In the last decade, database technology has arguably progressed furthest along the scalability dimension. There have been hundreds of research papers, dozens of open-source projects, and numerous startups attempting to improve the scalability of database technology. Many of these new technologies have been extremely influential---some papers have earned thousands of citations, and some new systems have been deployed by thousands of enterprises.
So let’s ask a simple question: If all these new technologies are so scalable, why on earth are Oracle and DB2 still on top of the TPC-C standings? Go to the TPC-C Website with the top 10 results in raw transactions per second. As of today (May 16th, 2012), Oracle 11g is used for 3 of the results (including the top result), 10g is used for 2 of the results, and the rest of the top 10 is filled with various versions of DB2. How is technology designed decades ago still dominating TPC-C? What happened to all these new technologies with all these scalability claims?
The surprising truth is that these new DBMS technologies are not listed in the TPC-C top ten results not because that they do not care enough to enter, but rather because they would not win if they did.
To understand why this is the case, one must understand that scalability does not come for free. Something must be sacrificed to achieve high scalability. Today, there are three major categories of tradeoff that can be exploited to make a system scale. The new technologies basically fall into two of these categories; Oracle and DB2 fall into a third. And the later parts of this blog post describes research from our group at Yale that introduces a fourth category of tradeoff that provides a roadmap to end the dominance of Oracle and DB2.
These categories are:
(1) Sacrifice ACID for scalability. Our previous post on this topic discussed this in detail. Basically we argue that a major class of new scalable technologies fall under the category of “NoSQL” which achieves scalability by dropping ACID guarantees, thereby allowing them to eschew two phase locking, two phase commit, and other impediments to concurrency and processor independence that hurt scalability. All of these systems that relax ACID are immediately ineligible to enter the TPC-C competition since ACID guarantees are one of TPC-C’s requirements. That’s why you don’t see NoSQL databases in the TPC-C top 10---they are immediately disqualified.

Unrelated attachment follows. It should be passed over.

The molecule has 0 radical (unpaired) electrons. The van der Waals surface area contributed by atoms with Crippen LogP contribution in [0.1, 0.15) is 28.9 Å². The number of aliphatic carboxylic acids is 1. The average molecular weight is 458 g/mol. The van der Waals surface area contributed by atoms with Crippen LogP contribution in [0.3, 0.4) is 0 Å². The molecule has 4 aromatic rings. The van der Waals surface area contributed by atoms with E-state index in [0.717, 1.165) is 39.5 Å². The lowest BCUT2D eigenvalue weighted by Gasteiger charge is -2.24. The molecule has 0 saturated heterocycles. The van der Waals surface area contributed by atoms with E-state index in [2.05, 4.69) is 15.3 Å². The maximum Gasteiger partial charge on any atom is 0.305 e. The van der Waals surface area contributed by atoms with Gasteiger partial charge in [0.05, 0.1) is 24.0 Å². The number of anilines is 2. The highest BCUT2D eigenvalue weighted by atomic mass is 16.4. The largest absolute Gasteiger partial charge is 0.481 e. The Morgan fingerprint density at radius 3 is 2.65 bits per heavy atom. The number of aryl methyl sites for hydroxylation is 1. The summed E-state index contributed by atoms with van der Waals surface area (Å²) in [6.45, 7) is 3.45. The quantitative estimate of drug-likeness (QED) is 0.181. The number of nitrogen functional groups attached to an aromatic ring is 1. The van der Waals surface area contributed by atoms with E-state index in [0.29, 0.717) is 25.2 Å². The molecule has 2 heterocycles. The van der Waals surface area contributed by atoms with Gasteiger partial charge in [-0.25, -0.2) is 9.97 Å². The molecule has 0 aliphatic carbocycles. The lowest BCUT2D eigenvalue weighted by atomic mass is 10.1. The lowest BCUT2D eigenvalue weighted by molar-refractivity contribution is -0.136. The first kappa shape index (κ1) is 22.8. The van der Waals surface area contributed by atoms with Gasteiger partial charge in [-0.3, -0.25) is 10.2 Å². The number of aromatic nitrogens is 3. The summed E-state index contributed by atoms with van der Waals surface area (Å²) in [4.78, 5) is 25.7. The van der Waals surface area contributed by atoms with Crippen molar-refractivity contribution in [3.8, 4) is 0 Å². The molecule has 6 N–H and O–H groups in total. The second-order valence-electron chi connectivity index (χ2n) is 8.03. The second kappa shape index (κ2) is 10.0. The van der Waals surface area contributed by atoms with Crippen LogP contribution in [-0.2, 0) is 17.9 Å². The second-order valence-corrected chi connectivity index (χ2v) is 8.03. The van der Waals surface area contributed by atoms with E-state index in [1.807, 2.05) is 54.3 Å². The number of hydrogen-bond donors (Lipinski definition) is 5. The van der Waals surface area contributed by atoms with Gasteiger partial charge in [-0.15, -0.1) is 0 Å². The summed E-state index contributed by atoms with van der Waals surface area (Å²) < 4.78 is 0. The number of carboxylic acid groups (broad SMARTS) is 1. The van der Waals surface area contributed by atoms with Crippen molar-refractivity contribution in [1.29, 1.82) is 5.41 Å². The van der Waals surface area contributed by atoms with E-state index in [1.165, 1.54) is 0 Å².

(2) Reduce transaction flexibility for scalability. There are many so-called “NewSQL” databases that claim to be both ACID-compliant and scalable. And these claims are true---to a degree. However, the fine print is that they are only linearly scalable when transactions can be completely isolated to a single “partition” or “shard” of data. While these NewSQL databases often hide the complexity of sharding from the application developer, they still rely on the shards to be fairly independent. As soon as a transaction needs to span multiple shards (e.g., update two different user records on two different shards in the same atomic transaction), then these NewSQL systems all run into problems. Some simply reject such transactions. Others allow them, but need to perform two phase commit or other agreement protocols in order to ensure ACID compliance (since each shard may fail independently). Unfortunately, agreement protocols such as two phase commit come at a great scalability cost (see our 2010 paper that explains why). Therefore, NewSQL databases only scale well if multi-shard transactions (also called “distributed transactions” or “multi-partition transactions”) are very rare. Unfortunately for these databases, TPC-C models a fairly reasonable retail application where customers buy products and the inventory needs to be updated in the same atomic transaction. 10% of TPC-C New Order transactions involve customers buying products from a “remote” warehouse, which is generally stored in a separate shard. Therefore, even for basic applications like TPC-C, NewSQL databases lose their scalability advantages. That’s why the NewSQL databases do not enter TPC-C results --- even just 10% of multi-shard transactions causes their performance to degrade rapidly.